this some one told me as kundli kiwi gadde in kannada , could some one identify this. pls mension the hindi and botanical name as well.

Interesting plant! I have not seen this. Could it be Euphorbia panchganiensis? Then it is a rare plant. I am not sure but. However it is not E. acaulis. Can you give more info…like where did u see this, did u observe any tuber, …


this one is having a tuber of length 12cm to 15 cm and 4 cm wide. this also having a male plant which is having only two leaves.
when u cut the leaves will have little milk kind of liquid comes out and only rocks we find this. very rarely sometimes when rainfall is more.


Thank you for reminding me the name.
to know this plant as Euphorbia panchganiensis or E. acaulis i did not find any pics on web of the whole plant.
pls direct me to the correct picture links so i can understand the reality.


I think it is Euphorbia decaryi which is a species of plant in the Euphorbiaceae family endemic to Madagascar. i am not sure yet bt plz refer to this plant & compare your sample. Its natural habitats are subtropical or tropical dry forests, subtropical or tropical dry shrubland, and rocky areas. It is threatened by habitat loss.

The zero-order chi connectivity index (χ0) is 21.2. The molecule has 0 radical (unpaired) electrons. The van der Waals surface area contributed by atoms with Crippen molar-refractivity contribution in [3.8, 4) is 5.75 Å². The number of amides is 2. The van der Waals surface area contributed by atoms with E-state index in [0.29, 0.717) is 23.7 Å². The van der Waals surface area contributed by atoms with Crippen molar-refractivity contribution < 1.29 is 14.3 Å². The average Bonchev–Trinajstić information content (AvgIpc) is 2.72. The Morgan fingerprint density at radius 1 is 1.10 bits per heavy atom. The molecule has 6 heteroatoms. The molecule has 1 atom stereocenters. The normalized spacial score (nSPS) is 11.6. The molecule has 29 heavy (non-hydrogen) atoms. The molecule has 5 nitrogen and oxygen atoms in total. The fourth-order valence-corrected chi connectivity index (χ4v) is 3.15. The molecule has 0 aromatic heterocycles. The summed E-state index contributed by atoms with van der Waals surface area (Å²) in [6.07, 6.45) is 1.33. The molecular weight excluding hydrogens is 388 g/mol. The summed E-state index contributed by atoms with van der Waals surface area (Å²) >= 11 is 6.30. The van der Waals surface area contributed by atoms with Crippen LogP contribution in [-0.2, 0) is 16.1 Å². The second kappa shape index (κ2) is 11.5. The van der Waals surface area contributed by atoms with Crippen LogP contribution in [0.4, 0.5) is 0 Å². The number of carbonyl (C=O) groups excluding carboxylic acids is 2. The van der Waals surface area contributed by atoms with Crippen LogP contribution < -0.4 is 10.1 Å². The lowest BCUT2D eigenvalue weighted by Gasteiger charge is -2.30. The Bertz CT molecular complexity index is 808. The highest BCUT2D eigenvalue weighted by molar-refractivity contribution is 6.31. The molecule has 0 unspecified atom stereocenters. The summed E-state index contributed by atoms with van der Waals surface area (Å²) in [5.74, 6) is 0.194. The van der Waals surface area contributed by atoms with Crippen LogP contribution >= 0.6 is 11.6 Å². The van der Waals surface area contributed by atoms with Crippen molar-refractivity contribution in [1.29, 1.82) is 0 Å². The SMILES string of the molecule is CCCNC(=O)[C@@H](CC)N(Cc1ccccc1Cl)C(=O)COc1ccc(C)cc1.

i previously posted for this entity efi thread…
now i have collected male and female plants of this.
there have been so many suggestions for this plant. these pics will change those


To me looks like sps. of Kalenchoe, but ..


This is a Euphorbia sp. if it is indigenous and found in the wilderness in rocky habitats. As I could not make out from the mail the location, timing of photo, it is difficult to comment any more.
Euphorbia panchganiensis is endemic to Northern Western Ghats as per present known distribution.
HOWEVER, as inflorescence and its divisions and fruit are the main characters in the key for identification, these photographs cannot be further ided with any certainty unless they are supplemented with more
pictures showing flowering characters. The perennial Euphorbias of this group are diverse and show many variations in leaves, any more guesswork is not possible.


If this plant has a tuber then it is most probably Euphorbia fusiformis Buch-Ham. ex D.Don



References:

Leave a Reply

Your email address will not be published.